Experts say employee assistance programs, which often provide counseling for personal issues, are critical for helping employees stay emotionally healthy.

It's also a good idea to extend EAP coverage for a while after an employee gets fired, Albrecht said.

Don't give advance notice, unless you're having layoffs

The Aurora gunman had been previously written up and probably knew he was going to be fired, said the CEO of Mueller Water Products, parent company of Henry Pratt Co.

"We can surmise that he was speculative about what was going to happen as evidenced by him arming himself with a firearm," CEO Scott Hall said. "I don't know exactly what was communicated to him."

While it's not clear whether the gunman was told in advance, Albrecht said "it's best not to give advance notice to individual employees" if they're getting fired.

But when it comes to layoffs, Albrecht said companies should tell the office before employees are let go.

"In my experience, it causes problems to spring on them mass layoffs," he said.

Instead, companies should offer job-seeking services or allow employees to work on their resumes during company time -- "things that are humane," Albrecht said.

"There's just less animosity, less desire for revenge when you treat people like adults."

Don't leave fired employees with nothing

It's important that an employee's anger isn't compounded with hopelessness.

"A lot of organizations have something called benevolent severance. That gives them a cushion, that gives them a soft landing," Albrecht said.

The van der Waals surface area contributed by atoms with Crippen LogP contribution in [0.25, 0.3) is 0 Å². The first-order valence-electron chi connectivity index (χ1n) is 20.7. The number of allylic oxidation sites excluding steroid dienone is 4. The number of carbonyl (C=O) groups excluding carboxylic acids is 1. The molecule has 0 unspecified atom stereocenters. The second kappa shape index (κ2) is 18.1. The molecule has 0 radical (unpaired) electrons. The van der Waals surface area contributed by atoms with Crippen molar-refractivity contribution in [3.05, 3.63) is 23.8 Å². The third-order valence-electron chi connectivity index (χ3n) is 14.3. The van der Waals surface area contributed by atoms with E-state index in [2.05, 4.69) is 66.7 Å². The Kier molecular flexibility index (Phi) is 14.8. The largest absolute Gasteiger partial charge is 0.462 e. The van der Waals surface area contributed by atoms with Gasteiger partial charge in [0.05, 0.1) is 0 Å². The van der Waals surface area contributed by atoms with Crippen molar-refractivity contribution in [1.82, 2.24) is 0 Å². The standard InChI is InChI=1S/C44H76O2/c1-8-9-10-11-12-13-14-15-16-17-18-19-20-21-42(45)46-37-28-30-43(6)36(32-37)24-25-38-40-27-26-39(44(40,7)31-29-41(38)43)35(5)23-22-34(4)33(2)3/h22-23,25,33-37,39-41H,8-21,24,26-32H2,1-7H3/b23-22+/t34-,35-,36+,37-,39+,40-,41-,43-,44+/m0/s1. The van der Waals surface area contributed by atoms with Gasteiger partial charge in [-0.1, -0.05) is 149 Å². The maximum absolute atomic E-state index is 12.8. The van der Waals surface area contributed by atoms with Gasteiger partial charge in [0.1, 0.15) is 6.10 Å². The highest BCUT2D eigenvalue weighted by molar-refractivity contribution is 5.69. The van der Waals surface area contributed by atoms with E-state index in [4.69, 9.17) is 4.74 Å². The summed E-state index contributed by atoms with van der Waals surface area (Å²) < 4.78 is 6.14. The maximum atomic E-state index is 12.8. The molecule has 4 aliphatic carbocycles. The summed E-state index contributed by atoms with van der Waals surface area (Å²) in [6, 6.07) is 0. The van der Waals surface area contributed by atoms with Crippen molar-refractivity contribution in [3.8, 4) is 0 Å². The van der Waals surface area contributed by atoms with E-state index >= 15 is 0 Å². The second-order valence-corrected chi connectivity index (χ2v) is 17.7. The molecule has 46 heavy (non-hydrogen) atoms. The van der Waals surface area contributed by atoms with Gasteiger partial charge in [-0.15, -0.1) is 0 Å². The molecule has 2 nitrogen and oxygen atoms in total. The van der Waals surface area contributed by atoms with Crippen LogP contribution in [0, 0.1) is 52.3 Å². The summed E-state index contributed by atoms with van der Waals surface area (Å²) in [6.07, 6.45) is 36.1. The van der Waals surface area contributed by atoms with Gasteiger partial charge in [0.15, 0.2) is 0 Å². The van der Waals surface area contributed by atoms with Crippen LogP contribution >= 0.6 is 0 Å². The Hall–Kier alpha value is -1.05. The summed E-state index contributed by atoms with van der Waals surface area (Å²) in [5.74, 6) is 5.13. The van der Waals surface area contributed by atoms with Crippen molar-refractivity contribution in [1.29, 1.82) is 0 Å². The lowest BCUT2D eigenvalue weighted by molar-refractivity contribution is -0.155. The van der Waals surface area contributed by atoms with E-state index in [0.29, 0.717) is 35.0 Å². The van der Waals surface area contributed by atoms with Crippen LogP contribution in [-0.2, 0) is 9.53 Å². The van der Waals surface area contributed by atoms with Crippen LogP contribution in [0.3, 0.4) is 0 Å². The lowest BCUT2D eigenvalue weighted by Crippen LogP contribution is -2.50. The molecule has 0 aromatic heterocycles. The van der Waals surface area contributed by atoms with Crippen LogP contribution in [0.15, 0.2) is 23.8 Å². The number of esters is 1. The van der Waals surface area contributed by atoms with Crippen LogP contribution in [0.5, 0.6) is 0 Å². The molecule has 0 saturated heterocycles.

That can include severance pay or a temporary extension of benefits, such as employee assistance programs.

Such offerings let employees know that the company doesn't think they're "a horrible person," Albrecht said. Instead, it shows they're "just not a good fit here. But here's what we're doing to help you get back on your feet."

Stay alert after employees get fired

Not all cases of termination violence happen right as someone gets fired, such as in Aurora.

"Sometimes, it's within two weeks, or at the two-year mark," Albrecht said.

He said the violence could happen up to two weeks later when employees are still "super angry" and have time to create a plan.

But sometimes violence doesn't happen for two years if the disgruntled employee hasn't found a job by that time.

The best strategy for preventing future violence is to "listen for the leakage," since people who plot attacks often confide in someone else, Albrecht said.

So employers should keep in touch with the person's friends who are still at the company, and make sure they feel comfortable reporting any disturbing comments or threats.

While the Aurora shooting may have seemed unpredictable, it's time for everyone to take precautions, Bonczyk said.

"I hope that people will take this opportunity to learn from this tragedy and look at the shortcomings within their workplaces," she said.

"The time to think that it can't happen here, that it couldn't happen to me, is long gone."